The U.S. government interfered in the 2016 presidential election more than Russia did, according to Carter Page, a former foreign policy adviser to Donald Trump’s campaign who has become a central figure in the special counsel’s election meddling probe.
“All the evidence I’ve seen so far,” Page said during an interview with CNN Tuesday morning, “indicates that there was much more interference by the U.S. government compared to the Russian government.” He didn’t offer any specifics in the interview.
Page said during the often combative interview that there wasn’t real evidence that the Russians were responsible for hacking the Democratic National Committee computer servers during the 2016 presidential campaign because they were examined by outside consultants and not the Federal Bureau of Investigation.
In addition, he argued that the money spent by the Russian government to push “fake news” or misinformation was dwarfed by the money the U.S. government spends through such outlets as Radio Free Europe, which he said has a budget of about $100 million a year.
A memo released Saturday by Democrats on the House Intelligence Committee said that the FBI had “compelling evidence and probable cause to believe Page was knowingly assisting clandestine Russian activities in the U.S.” The memo, written to rebut an earlier GOP memo, said that Page has been targeted for recruitment by a Russian intelligence officer, although the date of the effort was redacted.
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Although Page said Tuesday he wouldn’t discuss whether he had been interviewed by Special Counsel Robert Mueller’s team with regard to the Russia election meddling allegations, he did say he has been “interrogated over 30 hours in total by both the executive branch and the legislative branch.”
The Page interview came as Trump tweeted Tuesday morning about the Russia probe, quoting former special counsel Kenneth Starr and law professor Jonathan Turley saying there isn’t evidence showing collusion between Trump’s campaign and Russia. “WITCH HUNT!” Trump tweeted, as he has done previously.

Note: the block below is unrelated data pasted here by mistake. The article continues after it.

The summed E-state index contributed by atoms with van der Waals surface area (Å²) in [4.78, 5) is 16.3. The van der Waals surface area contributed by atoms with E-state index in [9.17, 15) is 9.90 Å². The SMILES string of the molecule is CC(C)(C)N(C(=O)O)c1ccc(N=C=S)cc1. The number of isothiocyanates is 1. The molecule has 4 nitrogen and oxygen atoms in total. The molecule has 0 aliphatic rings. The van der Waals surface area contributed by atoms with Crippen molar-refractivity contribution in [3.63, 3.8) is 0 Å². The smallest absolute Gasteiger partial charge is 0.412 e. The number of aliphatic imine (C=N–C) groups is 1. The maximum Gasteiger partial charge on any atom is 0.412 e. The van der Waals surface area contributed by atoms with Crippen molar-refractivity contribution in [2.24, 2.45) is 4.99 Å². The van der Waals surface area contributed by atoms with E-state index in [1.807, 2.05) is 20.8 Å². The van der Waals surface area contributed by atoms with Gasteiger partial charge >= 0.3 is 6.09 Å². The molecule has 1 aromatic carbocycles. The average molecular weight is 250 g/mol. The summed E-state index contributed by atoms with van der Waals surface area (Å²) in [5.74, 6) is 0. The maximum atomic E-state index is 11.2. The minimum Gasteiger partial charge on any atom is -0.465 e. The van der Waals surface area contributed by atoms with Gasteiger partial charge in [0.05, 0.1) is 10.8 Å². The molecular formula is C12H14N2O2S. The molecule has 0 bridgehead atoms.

Page has become a central figure in the probe because the FBI obtained warrants to surveil him during the campaign, leading to possible evidence being used in the investigation into whether the Trump campaign colluded with Russia to undermine his opponent, former Secretary of State Hillary Clinton.
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Republicans, led by House Intelligence Chairman Devin Nunes, argue officials relied primarily on an unverified dossier prepared by former British spy Christopher Steele to obtain a surveillance warrant on Page. Democrats, led by that panel’s ranking member Adam Schiff, argue it served as one piece of a larger picture used to justify placing him under surveillance.
The Democratic memo said that the Page surveillance warrant was renewed several times because it produced “important investigative information and leads.”
“I think it’s a clean-up act a little bit,” Page said when asked why authorities decided to investigate him. “They went down this path thinking that Mrs. Clinton was going to win. Now they’ve got to find something.”
He said he was a target for surveillance rather than other campaign officials because of a July 2016 trip he took to Moscow to give a speech, which he maintained was not improper.
“If they want to start this Russia collusion theory, what better way of doing that than having a photo of someone actually in Moscow in 2016?” he said.
Page said he never colluded with Russia or tried to help the Russian government with the Trump administration. He said he tried to keep a low profile during the trip although acknowledged that as a Trump adviser that “it seemed like there was a possibility that someone would try to pin something on me.”
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